The most interesting battle of the evening was in the Adult Standard category where the Polish Champions Wiktor Kiszka and his partner Malgorzata Garlicka after putting on a strong, stable and assured performance won over a much higher Slovenian Champion couple Domen Krapez and Monica Nigro. The Slovenians definitely had a much better result in the past, being semi-finalists in Blackpool and all of the other top events in our business. The Poles on the other hand still danced in the Rising Stars categories at many events, which means they weren’t rated as the top 24 for those events. It was a very deserved success for Poland.

 Next year get equipped with a dictionary, bring money for pastries and come to France!    / by Team /

Siebrand World Latin Trophy 2005 – Scheveningen, Holland

In the dancing world, apart from the traditional competitions couples attend at their own cost, there are invitational competitions paid by the organizer.

 This competition is one of the veterans in the invitational world. It’s been around for about 20 years and many of the greats of the competitive dance scene such as Marcus and Karen Hilton have attended this event. The actual event traditionally takes place in the best hotel of The Hague, Scheveningen. People from all over europe come to this vacation spot on the coast of the North Sea. Surely a beautifully organized dance event with top couples from around the world is something people enjoy seeing apart from all of the other activities available in the famous city of The Hague with a population of about 800 000.

  Even with it’s small size the floor was perfect, considering that there were never more than 5 couples on it at the same time. It was a very cozy atmosphere with the 2nd story balconies visible while dancing, and pople sitting quite closely around the floor. Out of the 10 invited couples the prestigious panel of adjudicators had to distribute 5 couples into the Grand final, and 5 into the Rising star final. It was an interesting approach to the traditional semi-final, final system. Instead of after the semi-final the dancers who didn’t make it having to stop and jelously watch the finalists finish the last 5 dances of their competition the organizers spiced things up by allowing the audience to enjoy the couples again, and for the dancers to get another chance to show their skill and try and put out a better performance.

 After the end of the dancing part of the event the participants were treated to 5* buffet where they could socialize and continiue the night.   / by Vadim Garbuzov /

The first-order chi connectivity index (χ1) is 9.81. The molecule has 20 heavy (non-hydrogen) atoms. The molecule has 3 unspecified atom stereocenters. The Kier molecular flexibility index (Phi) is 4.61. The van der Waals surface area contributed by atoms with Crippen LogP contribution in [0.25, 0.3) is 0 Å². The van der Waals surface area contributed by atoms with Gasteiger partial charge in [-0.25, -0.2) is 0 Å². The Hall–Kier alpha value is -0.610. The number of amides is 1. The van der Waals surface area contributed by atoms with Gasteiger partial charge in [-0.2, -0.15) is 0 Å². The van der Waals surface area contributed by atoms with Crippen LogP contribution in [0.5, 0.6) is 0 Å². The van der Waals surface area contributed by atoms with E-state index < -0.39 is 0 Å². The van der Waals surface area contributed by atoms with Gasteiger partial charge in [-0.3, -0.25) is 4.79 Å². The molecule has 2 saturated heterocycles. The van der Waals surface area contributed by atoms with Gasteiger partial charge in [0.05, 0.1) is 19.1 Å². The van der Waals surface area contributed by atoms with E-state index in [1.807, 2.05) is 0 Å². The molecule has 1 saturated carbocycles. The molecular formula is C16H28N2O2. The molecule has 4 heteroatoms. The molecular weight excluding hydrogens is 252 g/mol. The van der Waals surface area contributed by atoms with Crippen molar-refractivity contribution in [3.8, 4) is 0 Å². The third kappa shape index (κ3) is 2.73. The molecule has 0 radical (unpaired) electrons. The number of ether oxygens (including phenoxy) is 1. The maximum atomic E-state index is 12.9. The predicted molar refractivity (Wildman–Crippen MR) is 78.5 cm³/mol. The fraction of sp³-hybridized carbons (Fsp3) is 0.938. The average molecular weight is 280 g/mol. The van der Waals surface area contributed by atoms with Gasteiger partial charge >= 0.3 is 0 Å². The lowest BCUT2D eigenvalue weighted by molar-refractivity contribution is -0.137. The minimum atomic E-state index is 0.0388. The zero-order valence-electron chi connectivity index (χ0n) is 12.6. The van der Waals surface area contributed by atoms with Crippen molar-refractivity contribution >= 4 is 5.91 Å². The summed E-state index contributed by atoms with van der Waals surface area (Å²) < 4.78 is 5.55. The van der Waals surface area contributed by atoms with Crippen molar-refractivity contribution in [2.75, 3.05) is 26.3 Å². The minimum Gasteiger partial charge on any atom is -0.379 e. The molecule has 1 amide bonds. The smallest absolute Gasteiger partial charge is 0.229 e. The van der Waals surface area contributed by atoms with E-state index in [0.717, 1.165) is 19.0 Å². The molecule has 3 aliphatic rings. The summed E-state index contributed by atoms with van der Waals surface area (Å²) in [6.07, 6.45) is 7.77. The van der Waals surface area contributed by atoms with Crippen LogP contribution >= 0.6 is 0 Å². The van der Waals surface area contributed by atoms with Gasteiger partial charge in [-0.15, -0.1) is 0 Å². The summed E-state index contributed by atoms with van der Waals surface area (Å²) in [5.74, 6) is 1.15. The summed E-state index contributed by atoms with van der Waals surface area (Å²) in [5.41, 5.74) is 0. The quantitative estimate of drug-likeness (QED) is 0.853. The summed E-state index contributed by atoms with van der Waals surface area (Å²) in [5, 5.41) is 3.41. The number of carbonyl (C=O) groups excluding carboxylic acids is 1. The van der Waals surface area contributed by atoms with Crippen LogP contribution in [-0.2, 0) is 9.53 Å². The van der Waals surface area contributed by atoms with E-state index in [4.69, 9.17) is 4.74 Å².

2005 DanceSport Articles: SnowBall Classic 2005

Congratulations from to all the participants of the SnowBall Classic 2005!

 Competition took place in the heart of downtown Vancouver, BC, Canada at the 4-star Hyatt Regency Hotel on February 11-13, 2005. The SnowBall Classic founded in the late 1980s. The SnowBall has grown to become one of the world’s top DanceSport competitions. The SnowBall Classic is organized by DanceSport BC (DSBC) and is sanctioned by the International DanceSport Federation (IDSF). DSBC is a member of Sport BC and the Canadian Amateur DanceSport Association (CADA). CADA is a memeber of the Canadian Olympic Committee and the International DanceSport Federation. DanceSport is recognized by the International Olympic Committee (IOC) and is being considered by the IOC for inclusion as a medal event in the Summer Olympic Games.

 The 2005 IDSF International Open Latin finalists are Eugene Katsevman & Maria Manusova, Andrius Kandelis & Egle Visockaite, Misa Cigoj & Anastazija Novojilova, Genya Mazo & Maria Shibalova, Vadim Garbuzov & Kathrin Menzinger and Marcin Tomaszewski & Roanna Yapp. The 2005 IDSF International Open Standard finalists are Benedetto Ferruggia & Claudia Koehler, Mark Elsbury & Olga Alissievich, Misa Cigoj & Anastazija Novojilova, Anton Lebedev & Anna Borshch, Andrea Faraci & Erica Ridgeway and Joel Marasigan & Clara Shih.

 The winners of IDSF North Americal Latin Championship are Eugene Katsevman & Maria Manusova, the winners of both Under 21 Open Latin and Under 21 Open Standard are Vadim Garbuzov & Kathrin Menzinger.

2005 DanceSport Articles: Fred Astaire – famous ballroom dancer

Fred Astaire (May 10, 1899 – June 22, 1987), born Frederick Austerlitz in Omaha, Nebraska, was an American film and Broadway ballroom dancer and actor. He is particularly associated with Ginger Rogers, with whom he made ten films.

  During the 1920s, Fred and Adele appeared on Broadway, splitting in 1932 when she married her first husband, Lord Charles Cavendish, a son of the duke of Devonshire. Famously, a Paramount Pictures screen test report on Astaire read simply: “Can’t sing. Can’t act. Slightly balding. Can dance a little.” In the opinion of millions of fans of his popular films, Astaire could actually dance quite a bit.

 His singing voice was weak, yet Cole Porter wrote a number of songs especially for him, and quite a few are among evergreen ballroom foxtrots: Night and Day, Cheek to Cheek, The Way You Look Tonight, A Fine Romance, They Can’t Take that Away from Me, Change Partners…Astaire’s final musical film was Finian’s Rainbow (1968). He received an honorary Academy Award in 1950 “for his unique artistry and his contributions to the technique of musical pictures.” He also won Emmys in 1961 and 1978. He received Kennedy Center Honors in 1978, the first year they were awarded.